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Where to find artisanal Chinese New Year decorations in Hong Kong

By Beverly Ngai 9 February 2021 | Last Updated 29 January 2024

Header image courtesy of Wu Yi (via Unsplash)

Originally published by Beverly Ngai. Last updated by Celia Lee.

Chinese New Year (CNY) is well on its merry way and the city is getting primped and preened to usher in an auspicious year ahead. Apart from the mandatory spring cleaning and reorganising, decorating is an unmissable tradition in nearly every household—and arguably the most exciting activity among all the CNY preparations. 

All the more reason to adorn our homes with lively shades of red and gold! If you’re looking to update your décor and really kick the festive spirit into high gear, here is where to find the most unique artisanal Chinese New Year decorations in Hong Kong.

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Photo: Wu Yi (via Unsplash)

Paper lanterns

Believed to be a harbinger of good luck and prosperity, glowing red lanterns are ubiquitous around Chinese New Year and Mid-Autumn Festival, but ones that are crafted from scratch the old-school way using bamboo are far and few between.

Manned by second-generation papercraft artisan Au-yeung Ping-chi, Bo Wah Paper Craft has been a permanent fixture in the local craft scene for nearly 60 years, attracting loyal, longstanding customers with its intricately crafted paper lanterns. You can take your pick from traditional oval and vase-shaped lanterns, or more creative varieties in the shape of animals, and even your favourite cartoon character.

Bo Wah Paper Craft, 2D Fuk Wing Street, Sham Shui Po | (+852) 2776 9171

Photo: Localiiz

Paper lion heads

Boisterous, colourful, and extravagant, there is no doubt that the lion dance is one of the most iconic traditions performed during Chinese New Year. Whether or not you are involved in staging a lion dance performance, if you want to really deck up and bask in the festive spirit with a visually striking display, a traditional zhizha (紙紮; Chinese papercraft) lion head will surely do the trick as the centrepiece of your decoration.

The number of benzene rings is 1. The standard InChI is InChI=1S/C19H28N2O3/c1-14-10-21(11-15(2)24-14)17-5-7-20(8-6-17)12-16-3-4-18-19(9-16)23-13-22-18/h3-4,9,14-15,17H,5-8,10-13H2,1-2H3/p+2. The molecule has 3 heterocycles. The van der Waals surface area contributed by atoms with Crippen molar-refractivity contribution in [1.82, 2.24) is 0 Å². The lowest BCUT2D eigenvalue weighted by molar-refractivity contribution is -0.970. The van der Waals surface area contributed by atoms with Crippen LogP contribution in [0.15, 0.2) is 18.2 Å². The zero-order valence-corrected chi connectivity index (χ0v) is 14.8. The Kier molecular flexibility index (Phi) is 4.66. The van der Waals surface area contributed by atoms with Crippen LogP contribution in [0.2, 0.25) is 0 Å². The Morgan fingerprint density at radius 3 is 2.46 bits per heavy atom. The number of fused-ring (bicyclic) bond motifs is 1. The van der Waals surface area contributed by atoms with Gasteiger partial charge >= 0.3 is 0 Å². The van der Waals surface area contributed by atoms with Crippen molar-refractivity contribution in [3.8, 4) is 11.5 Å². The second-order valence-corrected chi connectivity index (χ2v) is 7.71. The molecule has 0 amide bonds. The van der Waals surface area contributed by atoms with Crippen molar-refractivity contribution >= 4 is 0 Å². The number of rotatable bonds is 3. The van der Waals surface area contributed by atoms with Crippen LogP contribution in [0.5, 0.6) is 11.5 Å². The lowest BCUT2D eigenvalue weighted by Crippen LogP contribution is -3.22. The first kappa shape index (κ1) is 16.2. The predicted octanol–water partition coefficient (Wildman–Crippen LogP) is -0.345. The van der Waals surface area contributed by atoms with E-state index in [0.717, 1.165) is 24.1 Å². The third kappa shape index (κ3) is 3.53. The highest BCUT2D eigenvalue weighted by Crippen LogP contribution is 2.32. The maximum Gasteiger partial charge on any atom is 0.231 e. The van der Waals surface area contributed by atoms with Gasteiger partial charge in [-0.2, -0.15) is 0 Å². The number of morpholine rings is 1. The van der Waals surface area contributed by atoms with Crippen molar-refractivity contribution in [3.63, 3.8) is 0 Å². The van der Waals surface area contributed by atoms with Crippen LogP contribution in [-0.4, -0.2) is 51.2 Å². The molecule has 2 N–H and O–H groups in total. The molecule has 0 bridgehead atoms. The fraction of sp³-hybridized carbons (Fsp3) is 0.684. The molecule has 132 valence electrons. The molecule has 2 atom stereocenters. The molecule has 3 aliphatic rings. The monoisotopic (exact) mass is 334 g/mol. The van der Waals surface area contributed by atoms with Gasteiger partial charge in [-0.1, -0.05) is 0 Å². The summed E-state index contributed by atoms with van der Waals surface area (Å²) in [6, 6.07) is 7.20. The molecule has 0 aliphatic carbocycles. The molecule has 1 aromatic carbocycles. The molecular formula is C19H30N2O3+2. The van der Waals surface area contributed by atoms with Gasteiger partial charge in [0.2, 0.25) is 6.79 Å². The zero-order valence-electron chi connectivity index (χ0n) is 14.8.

Running a humble shop in Hung Hom, Master Yu of Ho Gei Zak Jok (豪記扎作) makes stunning lion heads with attention-grabbing detail every Chinese New Year. Sticking to time-honoured techniques and dedicating days to producing a single craft, Master Yu’s elaborate lion heads are truly artistic masterpieces that evoke the meticulous craftsmanship of a bygone era. Click here to read more about Master Yu’s journey as a papercraft artisan.

Hou Gei Zaat Zok (豪記扎作), 6A & 6B Cooke Street, Hung Hom | (+852) 2364 4732

Photo: 繩藝家-繩結專門店 (via Facebook)

Lucky red tassels

Known for its intricate design and alluringly symmetrical patterns, Chinese decorative knotting is a folk art that’s steeped in history, dating back to the Tang and Song dynasty. While it’s not an entirely uncommon hobby among the crafty crowd, very few brick-and-motor shops in the city specialise in the dexterous tradition.

For a taste of this ancient handicraft at its finest, stop by Knotting Home in Kowloon Bay and get your hands on various lucky red tassels, animal knot ornaments, and knotted Chinese character displays. Everything here is expertly handcrafted by a local knot artist Mama Yueng, who pours her 40 years of experience and skill into every piece of work. Hang these exquisite knots on doors or in your living room as a good omen for the new year.

Knotting Home, Shop S114, 2/F, Phase 1, Amoy Plaza, 77 Ngau Tau Kok Road, Kowloon Bay | (+852) 6239 8766

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Photo: Alan Wang (via Unsplash)

Handwritten fai chun

Something that is guaranteed to make an appearance every Chinese New Year is the pair of red paper strips with calligraphy on them, stuck to both sides of doors or on walls. Called fai chun (揮春), these decorations depict traditional CNY greetings.

You can find printed fai chun almost everywhere come CNY, even in supermarkets and stationery shops, but if you want the authentic version, look for the calligraphy masters who set up shop seasonally—usually on Upper Lascar Row opposite Man Mo Temple in Sheung Wan, or Tang Lung Street in Causeway Bay. Armed with ink and paper, these artists can furnish you with a fresh, handwritten pair of fai chun greetings for the new year.

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Beverly Ngai


A wanderer, chronic overthinker, and baking enthusiast, Beverly spent much of her childhood in the United States before moving to Hong Kong at age 11 and making the sparkling city her home. In her natural habitat, she can be found baking up a storm in her kitchen, journalling at a café, or scrolling through OpenRice deciding on her next meal.